Advocates: Now Is The Time To Reform Reverse Mortgages

A large chunk of the U.S. population is heading into what are supposed to be their golden years. But between financial hardship and shortsighted financial planning, many of these people are not able to retire comfortably, if at all. A reverse mortgage that allows homeowners who are at least 62 years old to borrow against the equity of their property may seem like a more appealing alternative to working into one’s 80s, but there are pitfalls involved — some of which can be fixed by a bit of reform.

The Consumer Financial Protection Bureau is currently asking for public comment on the topic of reverse mortgages, and our cohorts at Consumers Union, along with California Advocates for Nursing Home Reform, have written [PDF] to the CFPB to suggest a handful of reforms intended to protect at-risk borrowers.

Among the biggest problems with reverse mortgages is that the equity in the home may not be sufficient to sustain the homeowners through their retirement years. And if the property isn’t maintained to the lender’s liking — or if the homeowners fall behind on property tax payments — the borrowers risk losing their homes to foreclosure. And for all of this, they can also get stuck with sizable loan origination fees, closing costs, and compounding interest.

Here are some troubling findings from the report sent to the CFPB:

Reverse mortgage defaults have risen to a significant level: An estimated 54,000 HUD insured reverse mortgage borrowers — or 9.4 percent of such loans – are in default. The vast majority of defaults are triggered when borrowers are unable to pay their property taxes or keep up with their homeowners insurance.

More borrowers are taking lump sums at earlier ages: Up front lump sum payments now account for 70 percent of new HUD-insured reverse mortgages and the average age of borrowers is 72. Borrowing a lump sum and too soon can result in seniors depleting their home equity prematurely. After exhausting their home equity, many senior borrowers will have no resources to fall back on.

Reverse mortgage marketing can be misleading: Since reverse mortgage proceeds can be used for any purpose, some lenders and others who stand to benefit from them pitch these loans as the ticket to the good life while playing down the potential risks to seniors.

Counseling for borrowers is inadequate: Borrowers who take out a HUD-insured reverse mortgage are required to undergo counseling but by the time the borrowers goes for counseling the decision to take out a reverse mortgage has already been made. Most counseling sessions are done by phone and last just an hour on average even though the counselor is advised by HUD to cover 51 different issues with the potential borrower.

To combat these concerns, the advocacy groups recommended the following reforms:

Ensure loans are suitable for borrowers: Lenders and brokers should be required to consider whether the loans put borrowers at risk of losing their homes, if the borrower understands the complex nature of the contract, and if there are more viable alternatives available to the borrower.

Establish a fiduciary responsibility for the loan: Lenders and brokers must be required to act in the best interests of the borrower and should be held liable for violating this fiduciary duty.

Outlaw deceptive marketing: All reverse mortgages should be required to include a balance of information to help borrowers determine whether the loans are suitable for them. The CFPB should investigate marketing practices by “lead generators” who may be misleading seniors into providing information to sell to loan originators and brokers.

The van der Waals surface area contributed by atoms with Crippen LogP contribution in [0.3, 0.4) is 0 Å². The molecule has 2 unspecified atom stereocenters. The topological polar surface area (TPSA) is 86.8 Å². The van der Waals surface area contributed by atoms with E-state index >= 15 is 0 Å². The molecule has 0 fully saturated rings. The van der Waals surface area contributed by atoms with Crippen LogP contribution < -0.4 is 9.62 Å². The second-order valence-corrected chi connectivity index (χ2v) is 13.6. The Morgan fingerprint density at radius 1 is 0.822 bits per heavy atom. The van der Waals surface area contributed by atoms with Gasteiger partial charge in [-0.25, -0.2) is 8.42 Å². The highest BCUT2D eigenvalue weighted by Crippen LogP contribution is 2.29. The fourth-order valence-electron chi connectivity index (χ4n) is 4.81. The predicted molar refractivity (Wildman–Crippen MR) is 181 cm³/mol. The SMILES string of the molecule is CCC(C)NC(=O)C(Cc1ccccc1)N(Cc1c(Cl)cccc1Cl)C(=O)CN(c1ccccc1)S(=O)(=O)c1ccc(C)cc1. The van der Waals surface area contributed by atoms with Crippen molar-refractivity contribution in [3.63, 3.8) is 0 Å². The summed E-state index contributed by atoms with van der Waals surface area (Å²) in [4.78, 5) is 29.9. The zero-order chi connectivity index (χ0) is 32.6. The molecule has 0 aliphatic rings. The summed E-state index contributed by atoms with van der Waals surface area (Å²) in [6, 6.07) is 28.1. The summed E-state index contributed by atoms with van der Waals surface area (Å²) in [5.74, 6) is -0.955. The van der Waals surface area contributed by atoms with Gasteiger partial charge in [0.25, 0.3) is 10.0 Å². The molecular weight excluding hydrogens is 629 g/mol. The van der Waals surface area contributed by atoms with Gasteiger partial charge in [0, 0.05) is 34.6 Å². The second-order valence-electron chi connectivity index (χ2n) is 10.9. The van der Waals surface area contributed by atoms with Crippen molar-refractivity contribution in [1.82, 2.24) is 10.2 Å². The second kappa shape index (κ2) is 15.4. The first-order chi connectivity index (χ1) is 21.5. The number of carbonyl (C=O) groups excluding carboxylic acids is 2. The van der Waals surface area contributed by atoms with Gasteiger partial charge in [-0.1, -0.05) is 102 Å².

Adopt stronger prohibitions on cross promotions: Prohibitions against cross promotions of other financial products by lenders and brokers should extend to non-HUD-insured loans. Insurance agents and brokers should be held liable for selling an annuity or other financial product or service when it is purchased with reverse mortgage funds.

Strengthen the quality and content of counseling: HUD counselors should be required to hold an in-person session with prospective borrowers to determine whether a reverse mortgage is suitable for the borrower. The counselor should deny a counseling certificate to the borrower if the loan is not in the best interest of the senior.

Protect non-borrowing spouses and tenants: Spouses and tenants whose names are not on the reverse mortgage loan should be notified about their limited rights to remain in the home after the borrower dies or permanently moves out of the home.

“Seniors can be an easy target for unscrupulous reverse mortgage lenders who prey on borrowers who may not fully understand the complex nature of these loans,” said Norma Garcia, senior attorney and manager of Consumer Union’s financial services program. “It’s time to strengthen oversight of the reverse mortgage industry to rein in abuses and protect seniors from losing their most valuable asset – their homes.”


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  1. NeverLetMeDown2 says:

    I’m all for full disclosure, but how is this going to be feasible:

    “Establish a fiduciary responsibility for the loan: Lenders and brokers must be required to act in the best interests of the borrower and should be held liable for violating this fiduciary duty.”

    The lender can’t possibly be regarded as having a fiduciary duty to the borrower, they’re on the opposite sides of a transaction.

    • AcctbyDay says:

      Agreed. I’m not a particularly large supporter of reverse mortgages, but the public in general has to take responsibility somewhere. Companies running scams in these should be shut down no doubt, but we all need to step up to the plate here for personal responsibility.

      Of course there is the article that says our scam detectors go with old age… so hmm…

      Your comment on fiduciary responsibility is spot on.

    • Loias supports harsher punishments against corporations says:

      Sure they can. Similar laws already exist for real estate agents, even though they have a dog in the fight themselves (their commission).

      • NeverLetMeDown2 says:

        But in that case they’re working for one side or the other. The seller’s broker doesn’t have the responsibility to tell the buyer “hey, I think you’re overbidding.”

        • Loias supports harsher punishments against corporations says: